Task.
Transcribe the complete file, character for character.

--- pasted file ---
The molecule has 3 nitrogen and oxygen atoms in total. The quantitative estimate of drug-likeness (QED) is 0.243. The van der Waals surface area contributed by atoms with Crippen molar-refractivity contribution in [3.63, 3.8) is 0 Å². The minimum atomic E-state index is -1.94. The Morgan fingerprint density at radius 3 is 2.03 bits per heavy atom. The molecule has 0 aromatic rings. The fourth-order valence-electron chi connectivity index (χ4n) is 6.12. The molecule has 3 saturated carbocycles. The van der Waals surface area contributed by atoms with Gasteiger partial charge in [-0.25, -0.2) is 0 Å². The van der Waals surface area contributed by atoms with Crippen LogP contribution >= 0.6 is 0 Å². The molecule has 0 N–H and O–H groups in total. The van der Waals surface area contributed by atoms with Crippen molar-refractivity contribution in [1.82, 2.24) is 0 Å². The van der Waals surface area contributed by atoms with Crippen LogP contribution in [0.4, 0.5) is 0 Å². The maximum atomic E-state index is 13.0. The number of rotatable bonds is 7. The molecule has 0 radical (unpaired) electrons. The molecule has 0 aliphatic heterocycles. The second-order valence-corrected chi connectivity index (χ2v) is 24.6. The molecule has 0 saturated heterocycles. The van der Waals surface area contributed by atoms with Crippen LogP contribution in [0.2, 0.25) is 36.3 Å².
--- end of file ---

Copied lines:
The molecule has 3 nitrogen and oxygen atoms in total. The quantitative estimate of drug-likeness (QED) is 0.243. The van der Waals surface area contributed by atoms with Crippen molar-refractivity contribution in [3.63, 3.8) is 0 Å². The minimum atomic E-state index is -1.94. The Morgan fingerprint density at radius 3 is 2.03 bits per heavy atom. The molecule has 0 aromatic rings. The fourth-order valence-electron chi connectivity index (χ4n) is 6.12. The molecule has 3 saturated carbocycles. The van der Waals surface area contributed by atoms with Gasteiger partial charge in [-0.25, -0.2) is 0 Å². The van der Waals surface area contributed by atoms with Crippen LogP contribution >= 0.6 is 0 Å². The molecule has 0 N–H and O–H groups in total. The van der Waals surface area contributed by atoms with Crippen molar-refractivity contribution in [1.82, 2.24) is 0 Å². The van der Waals surface area contributed by atoms with Crippen LogP contribution in [0.4, 0.5) is 0 Å². The maximum atomic E-state index is 13.0. The number of rotatable bonds is 7. The molecule has 0 radical (unpaired) electrons. The molecule has 0 aliphatic heterocycles. The second-order valence-corrected chi connectivity index (χ2v) is 24.6. The molecule has 0 saturated heterocycles. The van der Waals surface area contributed by atoms with Crippen LogP contribution in [0.2, 0.25) is 36.3 Å².